We also went into Naples and spent another 6 hours at the National Archaeology Museum. Most people we have talked to skipped this—sad, as most of what was found in Pompei and Herculeum is here. If you do the museum first, then you can imagine the mosaics, frescoes, bronzes, in your mind's eye as you tour Pompei. There is good signage but the audio would have helped in the everyday household goods rooms which we enjoyed but no English signs. This museum also houses the Farnese sculpture collection—it has to be the best collection of Roman sculpture in the world. The best statues from Pompei are in the Villa of the Papyrus rooms, and don't miss the pornography room (The Secret Room) behind the mosaic collection. There is a reason it takes so long to see everything! No cafeteria but a vending area where you can picnic. Check the sign board when you buy your tickets as some rooms close early or open late.

We took the toll road to Paestum (€2). You do not want to crawl through the sprawl in the mountains behind Salerno on ordinary roads. We loved the museum and temples all over again though the price has jumped to €10. We spent the night at N40.41872 E15.0077, 5E for day-guarded parking, €10 for day and overnight, though only a gate and lights at night. Four hours is plenty to see the ruins.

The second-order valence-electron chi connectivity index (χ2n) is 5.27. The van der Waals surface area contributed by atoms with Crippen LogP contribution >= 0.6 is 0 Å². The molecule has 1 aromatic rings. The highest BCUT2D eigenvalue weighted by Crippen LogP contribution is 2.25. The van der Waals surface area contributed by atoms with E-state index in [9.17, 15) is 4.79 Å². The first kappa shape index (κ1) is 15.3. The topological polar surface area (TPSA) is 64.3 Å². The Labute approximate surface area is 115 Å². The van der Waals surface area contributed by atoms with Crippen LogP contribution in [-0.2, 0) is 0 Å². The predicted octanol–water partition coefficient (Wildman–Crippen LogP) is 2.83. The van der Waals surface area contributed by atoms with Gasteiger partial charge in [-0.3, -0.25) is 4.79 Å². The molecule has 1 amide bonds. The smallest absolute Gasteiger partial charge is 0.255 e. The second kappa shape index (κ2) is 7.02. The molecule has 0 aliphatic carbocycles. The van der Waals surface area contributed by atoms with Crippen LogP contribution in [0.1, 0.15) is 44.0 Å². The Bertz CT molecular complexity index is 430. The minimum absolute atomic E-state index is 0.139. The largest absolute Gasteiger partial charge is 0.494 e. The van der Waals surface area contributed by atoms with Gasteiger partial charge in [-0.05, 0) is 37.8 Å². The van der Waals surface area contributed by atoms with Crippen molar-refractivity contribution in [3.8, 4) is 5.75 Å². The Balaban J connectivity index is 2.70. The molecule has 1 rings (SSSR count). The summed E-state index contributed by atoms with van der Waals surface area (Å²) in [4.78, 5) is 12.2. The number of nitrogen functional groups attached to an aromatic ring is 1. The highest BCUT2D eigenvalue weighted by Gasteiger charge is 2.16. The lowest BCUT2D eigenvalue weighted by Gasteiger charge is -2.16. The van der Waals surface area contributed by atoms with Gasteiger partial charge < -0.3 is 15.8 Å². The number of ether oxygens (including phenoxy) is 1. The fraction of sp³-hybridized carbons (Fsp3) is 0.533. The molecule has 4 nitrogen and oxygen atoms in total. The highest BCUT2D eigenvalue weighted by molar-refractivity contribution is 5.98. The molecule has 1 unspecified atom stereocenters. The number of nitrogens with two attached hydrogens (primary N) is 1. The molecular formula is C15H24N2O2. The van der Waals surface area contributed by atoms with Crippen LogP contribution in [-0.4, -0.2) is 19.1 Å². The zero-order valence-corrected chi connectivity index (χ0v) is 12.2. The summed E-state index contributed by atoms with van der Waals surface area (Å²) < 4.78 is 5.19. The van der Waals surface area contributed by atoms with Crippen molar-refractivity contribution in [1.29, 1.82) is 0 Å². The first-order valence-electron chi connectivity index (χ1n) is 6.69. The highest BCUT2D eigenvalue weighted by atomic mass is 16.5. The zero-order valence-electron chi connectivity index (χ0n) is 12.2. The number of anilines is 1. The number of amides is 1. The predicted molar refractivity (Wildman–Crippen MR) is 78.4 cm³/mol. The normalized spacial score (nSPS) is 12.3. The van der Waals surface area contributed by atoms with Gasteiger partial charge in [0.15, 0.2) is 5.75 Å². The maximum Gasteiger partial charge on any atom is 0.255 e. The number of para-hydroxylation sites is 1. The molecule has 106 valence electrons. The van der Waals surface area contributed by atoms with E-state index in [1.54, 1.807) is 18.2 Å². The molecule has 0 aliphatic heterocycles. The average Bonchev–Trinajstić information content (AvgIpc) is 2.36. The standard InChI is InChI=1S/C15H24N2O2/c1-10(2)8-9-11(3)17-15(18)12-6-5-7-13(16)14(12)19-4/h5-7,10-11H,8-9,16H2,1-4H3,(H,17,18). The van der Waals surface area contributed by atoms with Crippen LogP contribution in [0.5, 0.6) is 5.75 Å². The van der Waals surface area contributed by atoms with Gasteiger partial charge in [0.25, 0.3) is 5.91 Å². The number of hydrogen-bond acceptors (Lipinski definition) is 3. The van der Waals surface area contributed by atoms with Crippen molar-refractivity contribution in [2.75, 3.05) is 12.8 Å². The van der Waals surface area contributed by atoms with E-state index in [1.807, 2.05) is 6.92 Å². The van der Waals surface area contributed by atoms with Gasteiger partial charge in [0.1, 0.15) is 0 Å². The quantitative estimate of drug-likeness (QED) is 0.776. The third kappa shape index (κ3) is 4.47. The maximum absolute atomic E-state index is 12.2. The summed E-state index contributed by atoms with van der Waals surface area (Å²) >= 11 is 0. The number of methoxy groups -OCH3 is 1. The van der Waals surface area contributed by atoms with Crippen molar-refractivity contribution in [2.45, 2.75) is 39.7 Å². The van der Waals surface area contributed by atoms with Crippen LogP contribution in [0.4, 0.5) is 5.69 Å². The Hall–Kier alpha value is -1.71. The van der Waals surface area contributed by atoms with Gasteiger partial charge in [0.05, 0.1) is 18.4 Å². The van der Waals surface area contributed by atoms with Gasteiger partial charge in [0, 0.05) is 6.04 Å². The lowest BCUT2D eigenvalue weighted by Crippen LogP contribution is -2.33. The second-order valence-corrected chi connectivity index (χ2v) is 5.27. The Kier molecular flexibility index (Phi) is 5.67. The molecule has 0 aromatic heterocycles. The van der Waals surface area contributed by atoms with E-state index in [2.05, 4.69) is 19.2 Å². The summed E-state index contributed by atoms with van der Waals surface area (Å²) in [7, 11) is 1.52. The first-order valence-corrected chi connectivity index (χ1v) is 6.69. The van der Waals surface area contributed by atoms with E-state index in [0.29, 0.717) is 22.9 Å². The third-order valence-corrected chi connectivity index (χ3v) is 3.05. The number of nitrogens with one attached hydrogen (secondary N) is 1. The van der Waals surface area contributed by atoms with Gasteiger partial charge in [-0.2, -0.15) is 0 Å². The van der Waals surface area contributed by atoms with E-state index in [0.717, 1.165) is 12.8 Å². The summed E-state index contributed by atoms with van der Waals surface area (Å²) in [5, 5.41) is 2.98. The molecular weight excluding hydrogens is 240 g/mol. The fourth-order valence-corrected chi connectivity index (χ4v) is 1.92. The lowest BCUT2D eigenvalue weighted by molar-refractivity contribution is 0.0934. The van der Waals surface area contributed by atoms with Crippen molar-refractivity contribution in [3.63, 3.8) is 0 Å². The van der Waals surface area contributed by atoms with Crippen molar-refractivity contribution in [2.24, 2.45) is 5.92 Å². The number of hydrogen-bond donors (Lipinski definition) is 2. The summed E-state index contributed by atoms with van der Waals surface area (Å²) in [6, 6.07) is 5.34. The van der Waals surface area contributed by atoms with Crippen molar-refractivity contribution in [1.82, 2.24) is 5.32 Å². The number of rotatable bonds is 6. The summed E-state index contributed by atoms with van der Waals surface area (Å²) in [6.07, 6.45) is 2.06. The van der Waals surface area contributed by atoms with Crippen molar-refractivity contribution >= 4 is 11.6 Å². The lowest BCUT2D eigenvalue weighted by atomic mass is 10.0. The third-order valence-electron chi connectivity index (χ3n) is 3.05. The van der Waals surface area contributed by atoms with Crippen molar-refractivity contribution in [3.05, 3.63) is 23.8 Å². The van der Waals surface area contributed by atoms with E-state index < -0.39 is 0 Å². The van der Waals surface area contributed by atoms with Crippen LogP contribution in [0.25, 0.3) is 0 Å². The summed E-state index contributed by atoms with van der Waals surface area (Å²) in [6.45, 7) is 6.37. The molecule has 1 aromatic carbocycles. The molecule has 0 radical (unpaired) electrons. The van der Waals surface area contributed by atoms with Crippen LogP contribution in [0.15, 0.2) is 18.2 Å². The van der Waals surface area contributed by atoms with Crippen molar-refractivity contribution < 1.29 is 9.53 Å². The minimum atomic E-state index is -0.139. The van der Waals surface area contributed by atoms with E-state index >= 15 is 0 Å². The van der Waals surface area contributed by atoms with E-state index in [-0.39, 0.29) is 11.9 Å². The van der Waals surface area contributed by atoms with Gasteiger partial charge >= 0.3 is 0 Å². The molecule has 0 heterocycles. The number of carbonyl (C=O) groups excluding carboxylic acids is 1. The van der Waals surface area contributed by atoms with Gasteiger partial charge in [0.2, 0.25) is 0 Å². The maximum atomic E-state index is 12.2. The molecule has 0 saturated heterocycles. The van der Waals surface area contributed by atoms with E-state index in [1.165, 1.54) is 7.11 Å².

Finally, back to Rome. We splurged and took the toll road all the way for €16, way less than that kind of mileage in northern Italy. The toll road was in excellent condition and we were tired of the bone-jarring old roads. Mark and I loved Italy two years ago and we still love it, but the trash is building up everywhere and the roads are bumpy. Italian drivers were better two years ago too. Now too many are on the phone. To do this they slow down to 30-40 mph and then straddle the right side lane marking. That is the signal that they are chatting or texting away!

We will be staying for 14 days at the sosta Prato Smeraldo for €10 a night with electric, N41.80970 E12.52857, much less than the posted €16 a night. Next month I will wrap up Rome and give a summary of our budget. Happy travels!